Miami collectors Mera and Don Rubell caught a glimpse of Belfort in his pinstriped suit as they finished an early lunch. There was some debate at their table: was it actually Leonardo DiCaprio? “It wouldn’t be shocking for him to actually be doing this because I know he loves the art and doesn’t take himself too seriously for being a big star,” Mera mused.
Budor said the genesis of her new project was when she thought she saw the Oscar-winning actor at the London version of Frieze two years ago. “I am still not sure but that triggered in my brain all his roles and the cinematic characters that he played,” she recalled.
“I’m interested in these moments where reality and fiction start bleeding into each other,” Budor, 32, said. “I’m interested in splitting narratives.”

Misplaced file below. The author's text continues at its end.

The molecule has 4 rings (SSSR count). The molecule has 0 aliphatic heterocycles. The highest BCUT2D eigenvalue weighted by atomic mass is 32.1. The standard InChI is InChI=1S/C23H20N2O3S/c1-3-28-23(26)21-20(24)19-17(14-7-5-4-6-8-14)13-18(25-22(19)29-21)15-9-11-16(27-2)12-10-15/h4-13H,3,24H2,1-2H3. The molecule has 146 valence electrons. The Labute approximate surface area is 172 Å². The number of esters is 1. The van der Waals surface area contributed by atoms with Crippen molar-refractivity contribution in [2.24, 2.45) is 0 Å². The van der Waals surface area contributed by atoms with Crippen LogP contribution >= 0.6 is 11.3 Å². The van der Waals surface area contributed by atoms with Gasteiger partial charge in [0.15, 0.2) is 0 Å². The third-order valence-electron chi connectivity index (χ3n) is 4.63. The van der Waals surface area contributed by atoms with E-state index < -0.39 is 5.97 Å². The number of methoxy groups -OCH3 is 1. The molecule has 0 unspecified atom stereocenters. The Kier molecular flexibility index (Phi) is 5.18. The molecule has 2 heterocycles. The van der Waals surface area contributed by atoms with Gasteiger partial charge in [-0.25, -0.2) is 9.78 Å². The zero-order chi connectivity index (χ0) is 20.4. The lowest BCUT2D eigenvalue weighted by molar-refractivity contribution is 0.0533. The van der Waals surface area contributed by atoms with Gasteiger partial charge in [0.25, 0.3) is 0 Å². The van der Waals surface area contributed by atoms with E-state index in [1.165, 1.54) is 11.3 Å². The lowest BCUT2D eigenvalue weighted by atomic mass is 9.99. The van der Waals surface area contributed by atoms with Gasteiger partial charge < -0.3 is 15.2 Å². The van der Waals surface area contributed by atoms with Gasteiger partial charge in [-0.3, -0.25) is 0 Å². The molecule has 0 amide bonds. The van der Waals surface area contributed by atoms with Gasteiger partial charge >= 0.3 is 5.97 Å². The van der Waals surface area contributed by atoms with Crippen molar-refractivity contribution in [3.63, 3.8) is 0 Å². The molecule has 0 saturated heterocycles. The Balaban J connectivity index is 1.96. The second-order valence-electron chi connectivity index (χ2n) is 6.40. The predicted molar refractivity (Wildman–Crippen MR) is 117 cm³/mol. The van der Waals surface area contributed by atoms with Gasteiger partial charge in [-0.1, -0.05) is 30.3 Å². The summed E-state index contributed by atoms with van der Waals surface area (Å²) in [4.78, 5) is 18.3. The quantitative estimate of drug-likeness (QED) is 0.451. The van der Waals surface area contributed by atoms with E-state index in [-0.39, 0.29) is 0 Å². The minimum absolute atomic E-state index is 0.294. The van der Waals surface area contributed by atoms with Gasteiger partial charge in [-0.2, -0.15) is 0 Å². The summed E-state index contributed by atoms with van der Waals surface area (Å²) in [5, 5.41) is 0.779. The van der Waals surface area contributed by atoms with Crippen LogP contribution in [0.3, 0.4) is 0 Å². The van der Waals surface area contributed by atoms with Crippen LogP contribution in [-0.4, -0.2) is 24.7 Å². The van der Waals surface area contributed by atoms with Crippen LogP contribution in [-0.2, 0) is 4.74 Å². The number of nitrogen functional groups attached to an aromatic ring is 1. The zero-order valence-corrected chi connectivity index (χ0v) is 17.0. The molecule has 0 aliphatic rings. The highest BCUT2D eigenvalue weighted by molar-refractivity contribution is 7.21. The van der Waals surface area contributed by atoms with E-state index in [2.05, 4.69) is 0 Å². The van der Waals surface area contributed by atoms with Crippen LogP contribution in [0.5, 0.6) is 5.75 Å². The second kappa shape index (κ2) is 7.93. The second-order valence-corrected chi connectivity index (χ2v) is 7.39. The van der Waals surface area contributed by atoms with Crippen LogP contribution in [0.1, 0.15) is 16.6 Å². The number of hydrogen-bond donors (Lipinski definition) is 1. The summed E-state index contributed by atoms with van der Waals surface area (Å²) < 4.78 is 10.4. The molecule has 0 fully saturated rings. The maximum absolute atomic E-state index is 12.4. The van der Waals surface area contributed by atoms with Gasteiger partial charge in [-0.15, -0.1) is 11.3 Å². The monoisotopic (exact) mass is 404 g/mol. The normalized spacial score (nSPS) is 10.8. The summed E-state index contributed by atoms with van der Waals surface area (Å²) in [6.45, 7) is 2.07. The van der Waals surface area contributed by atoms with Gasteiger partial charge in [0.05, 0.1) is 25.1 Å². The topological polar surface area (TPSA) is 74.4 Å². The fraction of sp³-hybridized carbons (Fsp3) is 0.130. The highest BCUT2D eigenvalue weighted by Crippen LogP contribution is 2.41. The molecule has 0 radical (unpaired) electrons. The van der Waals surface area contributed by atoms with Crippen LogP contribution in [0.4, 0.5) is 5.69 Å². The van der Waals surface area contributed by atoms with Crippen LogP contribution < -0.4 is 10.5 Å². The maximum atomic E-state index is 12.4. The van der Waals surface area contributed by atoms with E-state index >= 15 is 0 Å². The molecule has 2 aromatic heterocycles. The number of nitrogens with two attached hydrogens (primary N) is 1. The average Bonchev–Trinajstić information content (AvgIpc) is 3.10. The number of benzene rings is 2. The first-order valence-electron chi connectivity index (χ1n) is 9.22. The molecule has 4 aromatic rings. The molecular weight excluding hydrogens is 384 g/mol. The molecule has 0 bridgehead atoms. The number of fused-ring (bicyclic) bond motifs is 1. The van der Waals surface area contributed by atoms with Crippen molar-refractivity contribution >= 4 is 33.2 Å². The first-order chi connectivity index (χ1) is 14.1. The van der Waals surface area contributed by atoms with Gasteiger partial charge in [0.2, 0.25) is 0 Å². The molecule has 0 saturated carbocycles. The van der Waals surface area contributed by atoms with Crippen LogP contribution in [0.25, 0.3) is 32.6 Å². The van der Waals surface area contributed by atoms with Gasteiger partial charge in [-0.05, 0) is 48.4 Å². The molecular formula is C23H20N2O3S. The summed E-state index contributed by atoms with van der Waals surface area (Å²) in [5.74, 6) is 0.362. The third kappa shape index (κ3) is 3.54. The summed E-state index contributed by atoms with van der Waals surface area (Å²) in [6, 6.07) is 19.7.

The artist emigrated nine years ago from the former Yugoslavia where her parents were artists; her grandfather was a well-known actor; and her grandmother a film and TV director. Budor’s early fascination with cinema has pervaded her practice, which is grounded in sculpture, architectural interventions, and performance. Her career took off in 2014 when she won the Rema Hort Emerging Artist Grant. Her works frequently investigate the subtexts of mainstream cinema and often make use of original props from the film, or sculptural re-imaginings of them, as in her installation in the Whitney’s “Dreamlands” show, for which she tracked down and bought the amphibious props from that famous scene in Paul Thomas Anderson’s movie Magnolia in which frogs fall from the sky. Beginning June 14, she will be in “The Dream of Forms,” a big group show at Palais de Tokyo in Paris that runs through September 10, and right now she has sculptures in shows on New York’s High Line and at Antenna Gallery in Shanghai.